Over the weekend I tried a new little place off of Arlington Heights road called Scooby's Red Hots. My friend has visited them before and recommended we stop there for a burger. We pulled up to the establishment and noticed a man standing just on the other side of the entrance. He stood there authoritatively, crossing his arms then putting his hands on his hips. The man made way when he saw us coming to enter, and assumed a new position behind the register. He took our order for two cheeseburger meals in a friendly manner and communicated our needs to the boy doing the cooking.
Our food was ready very fast, which is always satisfying. The meal was served in a wax papered basket and, taking up nearly all the space within, it appeared to be a hefty portion. That was until I took a bite of the burger and got a mouthful of bun. The burger patty has to be the smallest I've seen anywhere. This immediately made me put Scooby's Red Hots in the red. The genuinely large amount of fries they provided me with brought me to a neutral standing with them at best. I washed it down with a Green River and tried to think I was full. That small burger patty still upsets me.
The atmosphere is that of old posters or signs on the walls, many advertising the very restaurant that you are already sitting in. I put a quarter in the sex appeal grip test machine, and the lightbulbs flickered and fell on the one they started on, which happened to be whatever the highest level is called. I'm still not sure if those things are supposed to measure if you are attractive, or horny.
The most interesting thing about Scooby's, though, was something I noticed before we even entered. There was a sign in the window that said "No Pizza Parking." I wasn't sure if this was meant to be a serious prohibition until I actually witnessed somebody park in front of Scooby's to pick up pizza at the pie joint a few spaces down the lot. The guy who helped us with our order ran outside to question and berate the young couple who had used one of his parking spots. This surprising scene was very amusing, and also answered the question in my head of why this guy stands around by the front door. I found it true that there weren't many spots outside for potential Scooby's customers, and this fact compels who I will assume is the owner to take matters into his own hands. While this makes him seem more of a stringent and uptight man, he also showed a personality that supported the friendly décor. A childboy used the gumball machine, which produced for him a flawed ball. The kid showed it to his mother, saying "this one's broken; it has a crack in it." The front door attendant overheard this and quickly purchased a new gumball using a quarter of his own to give the boy. This tender act of benevolence earned him a turn of honor from me.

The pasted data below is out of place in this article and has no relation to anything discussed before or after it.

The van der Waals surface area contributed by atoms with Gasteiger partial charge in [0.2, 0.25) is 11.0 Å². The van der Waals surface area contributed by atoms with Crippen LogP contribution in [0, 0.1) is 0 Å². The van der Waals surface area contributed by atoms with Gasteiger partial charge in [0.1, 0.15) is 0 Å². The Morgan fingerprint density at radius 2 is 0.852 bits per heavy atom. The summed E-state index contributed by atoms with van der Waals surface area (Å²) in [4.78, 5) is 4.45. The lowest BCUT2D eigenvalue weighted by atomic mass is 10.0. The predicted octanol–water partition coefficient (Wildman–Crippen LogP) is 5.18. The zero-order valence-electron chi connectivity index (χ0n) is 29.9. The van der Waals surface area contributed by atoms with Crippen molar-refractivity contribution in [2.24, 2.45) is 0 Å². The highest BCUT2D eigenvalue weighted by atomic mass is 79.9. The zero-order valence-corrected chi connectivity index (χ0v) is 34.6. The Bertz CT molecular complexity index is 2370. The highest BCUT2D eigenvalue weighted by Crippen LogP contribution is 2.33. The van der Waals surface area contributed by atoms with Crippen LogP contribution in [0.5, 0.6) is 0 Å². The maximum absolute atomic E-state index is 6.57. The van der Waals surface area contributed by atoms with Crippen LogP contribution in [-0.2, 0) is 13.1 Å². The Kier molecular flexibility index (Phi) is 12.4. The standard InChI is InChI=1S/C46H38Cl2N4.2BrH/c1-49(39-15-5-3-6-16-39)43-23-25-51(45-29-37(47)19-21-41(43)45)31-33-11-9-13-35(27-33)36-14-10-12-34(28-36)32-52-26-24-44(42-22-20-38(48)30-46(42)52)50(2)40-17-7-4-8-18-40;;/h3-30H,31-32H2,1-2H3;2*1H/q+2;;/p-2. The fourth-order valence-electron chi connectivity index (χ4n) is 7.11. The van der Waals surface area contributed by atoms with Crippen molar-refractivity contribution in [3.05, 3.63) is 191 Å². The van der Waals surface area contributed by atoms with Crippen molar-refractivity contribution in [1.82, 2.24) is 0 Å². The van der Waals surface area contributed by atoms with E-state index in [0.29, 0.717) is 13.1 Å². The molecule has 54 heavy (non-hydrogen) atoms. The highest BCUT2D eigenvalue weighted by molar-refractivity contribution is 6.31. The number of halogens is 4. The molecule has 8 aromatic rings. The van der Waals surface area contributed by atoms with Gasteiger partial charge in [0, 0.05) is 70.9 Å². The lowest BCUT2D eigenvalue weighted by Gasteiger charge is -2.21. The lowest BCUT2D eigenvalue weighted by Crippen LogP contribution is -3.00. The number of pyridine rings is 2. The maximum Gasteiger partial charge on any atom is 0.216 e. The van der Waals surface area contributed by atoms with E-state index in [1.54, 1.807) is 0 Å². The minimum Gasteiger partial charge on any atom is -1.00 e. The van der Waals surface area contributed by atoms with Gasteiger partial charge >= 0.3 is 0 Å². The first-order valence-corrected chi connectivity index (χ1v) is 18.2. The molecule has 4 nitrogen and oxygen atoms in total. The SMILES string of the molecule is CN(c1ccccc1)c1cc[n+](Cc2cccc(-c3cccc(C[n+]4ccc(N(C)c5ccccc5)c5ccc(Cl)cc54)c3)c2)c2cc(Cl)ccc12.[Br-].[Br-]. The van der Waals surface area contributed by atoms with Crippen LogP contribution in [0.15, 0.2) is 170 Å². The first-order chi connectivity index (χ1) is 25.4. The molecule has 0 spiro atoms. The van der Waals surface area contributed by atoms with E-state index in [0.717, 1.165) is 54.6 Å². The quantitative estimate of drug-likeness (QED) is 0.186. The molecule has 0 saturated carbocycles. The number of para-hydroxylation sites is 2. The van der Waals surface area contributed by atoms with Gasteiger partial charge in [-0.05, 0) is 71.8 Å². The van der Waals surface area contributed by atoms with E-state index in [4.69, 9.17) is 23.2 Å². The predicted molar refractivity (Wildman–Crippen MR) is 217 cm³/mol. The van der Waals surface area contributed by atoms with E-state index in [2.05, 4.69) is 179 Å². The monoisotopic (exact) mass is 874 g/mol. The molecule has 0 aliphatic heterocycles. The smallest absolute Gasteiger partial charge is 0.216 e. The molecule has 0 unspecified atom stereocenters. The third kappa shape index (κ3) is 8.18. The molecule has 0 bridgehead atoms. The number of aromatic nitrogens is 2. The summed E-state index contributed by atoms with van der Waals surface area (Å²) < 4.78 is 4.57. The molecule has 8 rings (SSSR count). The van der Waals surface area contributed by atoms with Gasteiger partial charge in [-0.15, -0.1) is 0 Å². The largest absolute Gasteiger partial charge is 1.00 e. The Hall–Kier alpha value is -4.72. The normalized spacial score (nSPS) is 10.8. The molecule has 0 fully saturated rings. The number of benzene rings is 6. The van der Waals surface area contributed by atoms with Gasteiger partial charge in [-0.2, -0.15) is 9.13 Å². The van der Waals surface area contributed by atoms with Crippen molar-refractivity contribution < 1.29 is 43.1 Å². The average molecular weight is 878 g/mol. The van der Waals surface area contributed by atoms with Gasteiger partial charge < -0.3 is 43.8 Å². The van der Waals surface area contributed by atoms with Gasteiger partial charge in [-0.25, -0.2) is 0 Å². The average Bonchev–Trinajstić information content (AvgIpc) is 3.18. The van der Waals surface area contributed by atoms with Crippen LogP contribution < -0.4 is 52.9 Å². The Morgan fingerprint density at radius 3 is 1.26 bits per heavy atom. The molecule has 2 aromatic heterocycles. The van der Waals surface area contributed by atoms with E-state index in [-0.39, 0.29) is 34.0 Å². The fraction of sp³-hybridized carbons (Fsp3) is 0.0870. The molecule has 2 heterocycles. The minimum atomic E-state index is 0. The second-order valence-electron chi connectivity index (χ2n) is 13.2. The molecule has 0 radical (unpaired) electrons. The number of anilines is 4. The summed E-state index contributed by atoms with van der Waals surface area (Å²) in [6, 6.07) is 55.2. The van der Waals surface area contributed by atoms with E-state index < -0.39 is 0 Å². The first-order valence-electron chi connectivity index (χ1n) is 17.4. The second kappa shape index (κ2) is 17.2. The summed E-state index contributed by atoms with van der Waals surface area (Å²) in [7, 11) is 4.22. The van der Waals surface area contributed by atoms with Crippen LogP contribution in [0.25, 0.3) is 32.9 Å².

So Scooby's might not be a place I'll visit again soon, but it's convenient location and humble genre will probably pull me in for another meal in the somewhat distant future(so long as there is a parking spot available). Prices aren't all that bad, although I remain to say that my biggest beef is the lack of beef. At a place like this, if you are spending the usual 5-6 bucks for a burger meal the meat is normally not something to balk at. If I want a small greasy cheeseburger I will buy it for cheap from some fast food chain. I will go to a place like Scooby's to pay a few bucks more for a change of scenery and some grub made with a bit more care. It comes very close, but next time I think I will try their hotdogs instead.